If you search for disability-themed film festivals, you can easily find several throughout the United States and the world. Each has its unique personality and 

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Need Help Starting or Running a Business?

NYPL's small business website, smallbiz.nypl.org, can link you to hundreds of free and low-cost assistance programs through its Services Directory. New York City is one of the best places to start a business, and a wealth of small business services is available to entrepreneurs through local & state government, non-profit organizations, economic development corporations and neighborhood community groups. There are hundreds of programs, funded separately, not connected to each other, so 

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Learn to Express Yourself Through Art: Free Courses for Midlife and Older Adults

Thanks to Lifetime Arts for securing funding and inviting our library system to participate, NYPL is once again able to offer free sustained art courses, taught by professional teaching artists, for adults age 55 and over. Seventeen branch libraries have received funding that enables them to host these classes, which will take place from February-November 2013, and which cover a wide variety of arts including: painting, sculpting, collage, memoir-writing/performance, drawing, and quilt-making.

Because of the great interest generated over the years, many of the 

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Aging Creatively at Mid-Manhattan Library: The Art of Making Poems - Creation and Craft

"She saw the moon, she saw the birds, she saw the little shoes, in summer, before swimming pools filled up — strong and empty and waiting" ~from The Shoes

Enter the world of teaching poet and published author Hermine Meinhard. From here, enter your subconscious, and write what you find. Ms. Meinhard will be there to help you along.

Mid-Manhattan Library is pleased to offer a free ten-week workshop with 

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Julia Child: Her Magnificent Obsession

Is NYPL obsessed with food? Maybe, but that's not necessarily a bad thing. The popular Lunch Hour NYC exhibition at the Stephen A. Schwarzman Building opened June 2012 and runs through February 17. It celebrates over a century of New York lunches. Don't miss the online exhibit and the menu collection. In conjunction with the exhibit, NYPL has hosted multiple

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Three Auteurs of World Cinema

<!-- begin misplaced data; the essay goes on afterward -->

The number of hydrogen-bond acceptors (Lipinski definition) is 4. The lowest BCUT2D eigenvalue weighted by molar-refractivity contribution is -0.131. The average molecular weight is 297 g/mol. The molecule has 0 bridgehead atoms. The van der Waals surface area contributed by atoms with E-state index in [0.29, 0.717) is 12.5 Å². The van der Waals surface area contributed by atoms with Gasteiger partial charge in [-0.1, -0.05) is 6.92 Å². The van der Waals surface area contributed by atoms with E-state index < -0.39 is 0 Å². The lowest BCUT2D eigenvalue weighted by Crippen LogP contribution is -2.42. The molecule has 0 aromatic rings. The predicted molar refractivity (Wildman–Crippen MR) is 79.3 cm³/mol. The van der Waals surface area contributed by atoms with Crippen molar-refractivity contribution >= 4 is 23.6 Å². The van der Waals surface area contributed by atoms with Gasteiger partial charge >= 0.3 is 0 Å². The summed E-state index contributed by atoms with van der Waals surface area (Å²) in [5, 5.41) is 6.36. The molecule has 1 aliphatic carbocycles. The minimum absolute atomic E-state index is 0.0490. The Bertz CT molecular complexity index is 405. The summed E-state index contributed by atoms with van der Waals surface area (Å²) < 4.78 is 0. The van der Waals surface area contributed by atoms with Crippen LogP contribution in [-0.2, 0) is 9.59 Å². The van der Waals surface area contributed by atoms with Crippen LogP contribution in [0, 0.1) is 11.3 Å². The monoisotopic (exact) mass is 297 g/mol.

Three Auteurs of World Cinema starts with six screenings of films by the highly-stylized Hong Kong director, Wong Kar-wai. In March, we move to the meditative works of Soviet/Russian filmmaker Andrei Tarkovsky. And finally, throughout April and May, we'll explore the fantastical world of Italian director Federico Fellini through eight films spanning his entire 

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My Library: Janielle Fermaint

Janielle Fermaint at the Battery Park City LibraryI first met Janielle Fermaint a few weeks ago at a meeting in the Mid-Manhattan Library. She seemed like a person with lots of library experiences to share so I asked if we could meet for an interview. She agreed, and we spoke in the Battery Park City Library. Janielle is pictured to the left, on the appealing second floor of the branch which opened in 2010 as Manhattan's first library with green LEED certification.

How do you 

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Reader’s Den: Extremely Loud and Incredibly Close by Jonathan Safran Foer, Week 4

This is the last week of our book discussion of Extremely Loud and Incredibly Close by Jonathan Safran Foer. In my first post, I mentioned that it is a post-9/11 novel, published in 2005, but during the past month of discussion, I haven't focused on that aspect of the work. The book talks about Oskar's reaction to the 9/11 

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Want to Talk About Reading? Reader's Den 2013 Online Book Discussion Schedule

It’s hard to believe that 2012 is almost over. As we look forward to the new year, I am proud to present our upcoming Reader’s Den online book discussion titles for 2013. With an eclectic mix of book discussion leaders hailing from Jefferson Market, Columbus, Mulberry Street, Battery Park

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Reader’s Den: Extremely Loud and Incredibly Close by Jonathan Safran Foer, Week 3

Now that you have read more of Extremely Loud and Incredibly Close (if not all of it), you may have noticed some of its quirky phrases (such as “heavy boots” and “feeling like a hundred dollars”). Part of my interest in reading new (for me) authors is noticing how they use language: what kind of sentence structure — long or short, simple or complex; what kind of words — familiar or out of the ordinary or a combination; lots of descriptive language or